2009 HSR&D National Meeting Abstract
2009 — Topics in Multi-level Modeling
Hofer TP (VA Ann Arbor Center for Clinical Management Research), Chistiansen CL
(Center for Health Quality, Outcomes, & Economic Research (CHQOER) and Boston University)
Increasingly, health services research incorporates multilevel designs and data analysis. Multi-level models are well suited to investigations of how the organization of healthcare affects its delivery given the hierarchical structure of health care organizations with patients cared for by providers within clinics and hospitals and temporally with observations repeated over time. Furthermore, multi-level models also allow for the construction of measurement models when variables are measured with error, as is so often the case with clinical variables.
This workshop will build on an introductory workshop at the 2007 HSR&D meeting where an overview of multi-level models was presented. Two somewhat more advanced topics will be presented in this workshop. First, we will address issues in multi-level modeling with dichotomous and ordinal outcomes. Objectives will include understanding the advantages and disadvantages of different possible estimation methods, ways of quantifying variance and explained variance at different levels, as well as the different types of predicted probabilities that can be obtained, including marginal and cluster specific probabilities. A second focus will be on multi-level longitudinal models where participants will understand how to choose different covariance structures, model change, and build growth models.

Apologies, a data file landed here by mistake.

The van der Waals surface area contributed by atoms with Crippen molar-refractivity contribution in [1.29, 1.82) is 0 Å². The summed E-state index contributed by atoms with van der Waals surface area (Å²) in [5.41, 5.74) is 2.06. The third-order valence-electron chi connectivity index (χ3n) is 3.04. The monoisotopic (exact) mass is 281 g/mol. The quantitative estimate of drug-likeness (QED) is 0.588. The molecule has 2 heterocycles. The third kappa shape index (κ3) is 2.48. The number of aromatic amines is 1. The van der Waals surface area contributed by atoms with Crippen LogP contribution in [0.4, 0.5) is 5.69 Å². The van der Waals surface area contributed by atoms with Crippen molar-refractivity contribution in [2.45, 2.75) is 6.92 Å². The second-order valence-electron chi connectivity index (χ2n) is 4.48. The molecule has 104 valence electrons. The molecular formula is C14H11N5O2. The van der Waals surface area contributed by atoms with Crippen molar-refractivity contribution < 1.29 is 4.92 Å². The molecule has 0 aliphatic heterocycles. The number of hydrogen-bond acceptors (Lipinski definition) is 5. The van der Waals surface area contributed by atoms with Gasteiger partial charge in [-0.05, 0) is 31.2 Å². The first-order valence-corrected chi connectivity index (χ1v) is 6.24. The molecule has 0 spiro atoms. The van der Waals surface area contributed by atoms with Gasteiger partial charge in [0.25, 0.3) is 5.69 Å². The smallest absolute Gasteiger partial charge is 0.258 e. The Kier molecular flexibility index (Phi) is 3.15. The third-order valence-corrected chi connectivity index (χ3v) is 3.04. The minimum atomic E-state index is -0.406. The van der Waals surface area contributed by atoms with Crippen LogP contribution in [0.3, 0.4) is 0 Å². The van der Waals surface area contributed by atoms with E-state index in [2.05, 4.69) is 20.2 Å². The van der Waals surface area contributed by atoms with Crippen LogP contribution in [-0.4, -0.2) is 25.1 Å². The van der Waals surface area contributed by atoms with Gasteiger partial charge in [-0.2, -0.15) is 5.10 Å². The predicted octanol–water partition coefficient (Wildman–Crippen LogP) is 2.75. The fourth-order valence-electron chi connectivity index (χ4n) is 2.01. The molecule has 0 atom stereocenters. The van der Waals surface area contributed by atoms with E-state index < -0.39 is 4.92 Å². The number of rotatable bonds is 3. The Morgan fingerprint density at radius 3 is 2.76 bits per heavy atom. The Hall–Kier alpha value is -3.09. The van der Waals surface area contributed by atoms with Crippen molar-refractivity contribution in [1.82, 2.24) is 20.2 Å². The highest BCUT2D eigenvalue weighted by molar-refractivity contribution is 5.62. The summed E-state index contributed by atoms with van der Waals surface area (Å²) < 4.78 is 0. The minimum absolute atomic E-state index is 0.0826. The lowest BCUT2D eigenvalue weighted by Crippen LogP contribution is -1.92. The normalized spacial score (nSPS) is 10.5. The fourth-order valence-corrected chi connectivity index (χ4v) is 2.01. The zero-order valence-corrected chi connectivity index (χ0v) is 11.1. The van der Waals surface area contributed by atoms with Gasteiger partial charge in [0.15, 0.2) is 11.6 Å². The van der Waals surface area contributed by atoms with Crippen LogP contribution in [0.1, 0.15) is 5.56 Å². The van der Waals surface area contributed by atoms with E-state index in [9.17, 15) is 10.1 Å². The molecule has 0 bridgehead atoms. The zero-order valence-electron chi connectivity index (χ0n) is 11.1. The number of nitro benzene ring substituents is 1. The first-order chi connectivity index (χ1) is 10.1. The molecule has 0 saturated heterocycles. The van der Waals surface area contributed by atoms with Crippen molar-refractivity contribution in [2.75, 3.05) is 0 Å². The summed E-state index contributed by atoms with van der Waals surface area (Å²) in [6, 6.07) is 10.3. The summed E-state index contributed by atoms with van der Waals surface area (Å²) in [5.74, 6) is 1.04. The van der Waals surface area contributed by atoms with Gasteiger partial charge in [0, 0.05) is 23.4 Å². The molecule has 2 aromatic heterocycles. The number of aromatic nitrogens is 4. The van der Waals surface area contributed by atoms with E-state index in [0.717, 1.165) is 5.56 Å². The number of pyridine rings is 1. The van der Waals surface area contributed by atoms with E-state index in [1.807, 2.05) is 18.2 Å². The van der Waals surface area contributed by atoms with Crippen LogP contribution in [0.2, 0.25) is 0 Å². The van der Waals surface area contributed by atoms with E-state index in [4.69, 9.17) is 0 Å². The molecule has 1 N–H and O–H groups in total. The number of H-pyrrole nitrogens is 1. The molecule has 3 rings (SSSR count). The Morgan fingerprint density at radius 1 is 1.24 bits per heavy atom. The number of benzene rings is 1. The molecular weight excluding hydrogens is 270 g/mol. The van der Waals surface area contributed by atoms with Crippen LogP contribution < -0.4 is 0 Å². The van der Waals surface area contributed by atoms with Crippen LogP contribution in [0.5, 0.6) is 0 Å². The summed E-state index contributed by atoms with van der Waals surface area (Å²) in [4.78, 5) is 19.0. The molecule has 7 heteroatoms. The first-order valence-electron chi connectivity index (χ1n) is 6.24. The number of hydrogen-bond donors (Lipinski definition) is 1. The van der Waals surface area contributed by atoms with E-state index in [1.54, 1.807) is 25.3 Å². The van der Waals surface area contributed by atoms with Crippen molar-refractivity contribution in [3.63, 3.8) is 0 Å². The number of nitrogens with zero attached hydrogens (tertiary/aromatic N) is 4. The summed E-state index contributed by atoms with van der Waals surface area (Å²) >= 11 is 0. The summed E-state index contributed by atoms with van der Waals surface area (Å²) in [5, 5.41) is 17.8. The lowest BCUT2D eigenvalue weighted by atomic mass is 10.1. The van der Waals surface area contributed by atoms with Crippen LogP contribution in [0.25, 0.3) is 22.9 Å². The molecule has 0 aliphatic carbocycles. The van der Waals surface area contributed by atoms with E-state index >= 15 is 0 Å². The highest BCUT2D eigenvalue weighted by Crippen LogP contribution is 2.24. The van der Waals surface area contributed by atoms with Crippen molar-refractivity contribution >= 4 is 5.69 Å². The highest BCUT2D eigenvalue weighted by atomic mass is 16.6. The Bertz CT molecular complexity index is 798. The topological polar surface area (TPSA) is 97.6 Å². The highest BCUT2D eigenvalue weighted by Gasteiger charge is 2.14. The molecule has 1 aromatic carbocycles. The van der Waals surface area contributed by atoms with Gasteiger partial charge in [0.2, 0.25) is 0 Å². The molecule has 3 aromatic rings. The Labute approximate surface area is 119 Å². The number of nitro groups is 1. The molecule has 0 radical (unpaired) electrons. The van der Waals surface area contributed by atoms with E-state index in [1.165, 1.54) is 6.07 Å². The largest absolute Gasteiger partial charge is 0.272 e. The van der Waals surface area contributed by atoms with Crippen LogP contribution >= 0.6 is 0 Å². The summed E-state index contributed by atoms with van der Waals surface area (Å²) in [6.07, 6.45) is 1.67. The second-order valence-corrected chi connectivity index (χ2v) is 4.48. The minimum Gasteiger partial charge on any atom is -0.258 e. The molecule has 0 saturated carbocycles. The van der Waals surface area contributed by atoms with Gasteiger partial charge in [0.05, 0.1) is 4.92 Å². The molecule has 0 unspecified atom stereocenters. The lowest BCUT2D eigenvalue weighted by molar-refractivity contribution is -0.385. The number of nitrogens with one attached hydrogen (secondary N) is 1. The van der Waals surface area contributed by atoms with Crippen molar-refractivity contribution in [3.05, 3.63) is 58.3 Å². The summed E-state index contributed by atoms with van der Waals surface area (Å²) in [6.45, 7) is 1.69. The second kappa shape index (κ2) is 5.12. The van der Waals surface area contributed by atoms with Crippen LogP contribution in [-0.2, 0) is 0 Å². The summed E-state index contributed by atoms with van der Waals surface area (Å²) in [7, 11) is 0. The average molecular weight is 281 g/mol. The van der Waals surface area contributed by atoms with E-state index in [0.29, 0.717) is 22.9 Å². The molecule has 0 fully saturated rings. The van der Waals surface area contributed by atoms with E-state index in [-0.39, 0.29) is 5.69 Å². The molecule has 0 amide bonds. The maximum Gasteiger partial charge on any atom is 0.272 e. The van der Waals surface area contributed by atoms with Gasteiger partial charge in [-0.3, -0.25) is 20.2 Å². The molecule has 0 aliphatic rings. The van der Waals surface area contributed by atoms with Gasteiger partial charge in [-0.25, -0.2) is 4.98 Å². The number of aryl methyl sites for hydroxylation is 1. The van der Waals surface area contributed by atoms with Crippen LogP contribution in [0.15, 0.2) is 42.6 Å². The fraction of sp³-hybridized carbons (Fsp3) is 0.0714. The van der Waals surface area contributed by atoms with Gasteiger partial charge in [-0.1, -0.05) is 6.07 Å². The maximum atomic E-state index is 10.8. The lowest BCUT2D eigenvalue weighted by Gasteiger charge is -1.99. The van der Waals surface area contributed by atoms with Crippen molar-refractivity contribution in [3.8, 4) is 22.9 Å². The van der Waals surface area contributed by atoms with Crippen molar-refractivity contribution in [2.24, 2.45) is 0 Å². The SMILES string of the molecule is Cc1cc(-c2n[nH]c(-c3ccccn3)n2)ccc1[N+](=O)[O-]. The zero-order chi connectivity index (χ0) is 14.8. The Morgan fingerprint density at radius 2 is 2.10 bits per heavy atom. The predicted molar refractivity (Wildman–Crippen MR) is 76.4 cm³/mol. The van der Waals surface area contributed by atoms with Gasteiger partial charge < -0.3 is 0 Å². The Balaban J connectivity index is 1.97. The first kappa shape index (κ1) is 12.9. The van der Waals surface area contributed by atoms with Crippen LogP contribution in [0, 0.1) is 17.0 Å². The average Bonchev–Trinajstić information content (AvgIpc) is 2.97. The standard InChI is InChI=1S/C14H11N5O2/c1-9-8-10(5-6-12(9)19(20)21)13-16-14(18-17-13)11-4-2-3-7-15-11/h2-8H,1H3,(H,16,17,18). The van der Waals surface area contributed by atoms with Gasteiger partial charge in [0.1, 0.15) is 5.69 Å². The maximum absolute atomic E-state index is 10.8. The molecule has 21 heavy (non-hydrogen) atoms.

We will use examples from health services research for all of the objectives. Practical focus will be on STATA with some cross-references to SAS, although other packages will also be referenced. Participants are encouraged to talk and ask questions. One-third of the time in the session is reserved for questions about multi-level modeling raised by the participants, and where answers and discussion will hopefully come from members of the audience with experience in multi-level modeling as well as the panelists.
The workshop is designed for health services researchers who use statistical models in their work, as well as decision-makers who rely on output from statistical analyses, and for applied statisticians who may be unfamiliar with some of these topics or who have advice and specific experience or examples to contribute to this session.
Assumed Audience Familiarity with Topic:
Participants should be familiar with the basic concepts of multi-level modeling either by attending the session last year, some equivalent introduction to multi-level modeling, or reading in the early chapters of Multilevel Analysis: An Introduction to Basic and Advanced Multi-level Modeling" by Tom Snijders and Roel Bosker.